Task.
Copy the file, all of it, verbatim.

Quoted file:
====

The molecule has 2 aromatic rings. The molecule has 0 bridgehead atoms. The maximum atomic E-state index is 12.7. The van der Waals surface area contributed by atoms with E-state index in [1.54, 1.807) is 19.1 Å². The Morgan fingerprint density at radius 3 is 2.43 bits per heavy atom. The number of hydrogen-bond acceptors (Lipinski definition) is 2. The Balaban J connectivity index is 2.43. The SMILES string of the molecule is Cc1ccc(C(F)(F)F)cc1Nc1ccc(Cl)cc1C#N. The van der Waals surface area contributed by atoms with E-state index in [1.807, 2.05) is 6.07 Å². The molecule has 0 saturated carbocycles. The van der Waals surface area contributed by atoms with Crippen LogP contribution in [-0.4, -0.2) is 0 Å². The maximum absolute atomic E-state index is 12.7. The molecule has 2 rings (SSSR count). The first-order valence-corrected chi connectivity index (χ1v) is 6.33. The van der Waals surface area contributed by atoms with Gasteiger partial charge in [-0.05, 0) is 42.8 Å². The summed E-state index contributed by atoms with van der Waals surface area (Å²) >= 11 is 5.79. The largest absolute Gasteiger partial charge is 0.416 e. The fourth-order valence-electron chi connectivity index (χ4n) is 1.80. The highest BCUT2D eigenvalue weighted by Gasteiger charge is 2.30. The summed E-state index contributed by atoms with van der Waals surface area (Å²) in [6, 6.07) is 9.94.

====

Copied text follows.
The molecule has 2 aromatic rings. The molecule has 0 bridgehead atoms. The maximum atomic E-state index is 12.7. The van der Waals surface area contributed by atoms with E-state index in [1.54, 1.807) is 19.1 Å². The Morgan fingerprint density at radius 3 is 2.43 bits per heavy atom. The number of hydrogen-bond acceptors (Lipinski definition) is 2. The Balaban J connectivity index is 2.43. The SMILES string of the molecule is Cc1ccc(C(F)(F)F)cc1Nc1ccc(Cl)cc1C#N. The van der Waals surface area contributed by atoms with E-state index in [1.807, 2.05) is 6.07 Å². The molecule has 0 saturated carbocycles. The van der Waals surface area contributed by atoms with Crippen LogP contribution in [-0.4, -0.2) is 0 Å². The maximum absolute atomic E-state index is 12.7. The molecule has 2 rings (SSSR count). The first-order valence-corrected chi connectivity index (χ1v) is 6.33. The van der Waals surface area contributed by atoms with Gasteiger partial charge in [-0.05, 0) is 42.8 Å². The summed E-state index contributed by atoms with van der Waals surface area (Å²) >= 11 is 5.79. The largest absolute Gasteiger partial charge is 0.416 e. The fourth-order valence-electron chi connectivity index (χ4n) is 1.80. The highest BCUT2D eigenvalue weighted by Gasteiger charge is 2.30. The summed E-state index contributed by atoms with van der Waals surface area (Å²) in [6, 6.07) is 9.94.